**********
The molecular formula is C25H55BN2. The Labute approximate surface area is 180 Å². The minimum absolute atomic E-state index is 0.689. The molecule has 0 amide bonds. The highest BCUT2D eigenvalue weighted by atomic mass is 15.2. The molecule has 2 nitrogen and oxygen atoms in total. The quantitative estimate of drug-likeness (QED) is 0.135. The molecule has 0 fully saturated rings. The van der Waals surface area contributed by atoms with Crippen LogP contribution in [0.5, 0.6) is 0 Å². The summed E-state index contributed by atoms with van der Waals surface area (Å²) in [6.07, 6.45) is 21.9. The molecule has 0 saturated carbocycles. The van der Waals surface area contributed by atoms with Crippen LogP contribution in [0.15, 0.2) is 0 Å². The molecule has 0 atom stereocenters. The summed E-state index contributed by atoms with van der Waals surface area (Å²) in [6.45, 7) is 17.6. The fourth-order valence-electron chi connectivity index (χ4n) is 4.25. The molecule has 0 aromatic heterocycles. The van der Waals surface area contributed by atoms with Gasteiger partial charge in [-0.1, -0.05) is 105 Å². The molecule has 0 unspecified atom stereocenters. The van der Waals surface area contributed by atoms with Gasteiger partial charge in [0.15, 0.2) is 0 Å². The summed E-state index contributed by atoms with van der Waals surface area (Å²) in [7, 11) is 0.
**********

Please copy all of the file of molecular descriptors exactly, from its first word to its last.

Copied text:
The molecular formula is C25H55BN2. The Labute approximate surface area is 180 Å². The minimum absolute atomic E-state index is 0.689. The molecule has 0 amide bonds. The highest BCUT2D eigenvalue weighted by atomic mass is 15.2. The molecule has 2 nitrogen and oxygen atoms in total. The quantitative estimate of drug-likeness (QED) is 0.135. The molecule has 0 fully saturated rings. The van der Waals surface area contributed by atoms with Crippen LogP contribution in [0.5, 0.6) is 0 Å². The summed E-state index contributed by atoms with van der Waals surface area (Å²) in [6.07, 6.45) is 21.9. The molecule has 0 saturated carbocycles. The van der Waals surface area contributed by atoms with Crippen LogP contribution in [0.15, 0.2) is 0 Å². The molecule has 0 atom stereocenters. The summed E-state index contributed by atoms with van der Waals surface area (Å²) in [6.45, 7) is 17.6. The fourth-order valence-electron chi connectivity index (χ4n) is 4.25. The molecule has 0 aromatic heterocycles. The van der Waals surface area contributed by atoms with Gasteiger partial charge in [-0.1, -0.05) is 105 Å². The molecule has 0 unspecified atom stereocenters. The van der Waals surface area contributed by atoms with Gasteiger partial charge in [0.15, 0.2) is 0 Å². The summed E-state index contributed by atoms with van der Waals surface area (Å²) in [7, 11) is 0.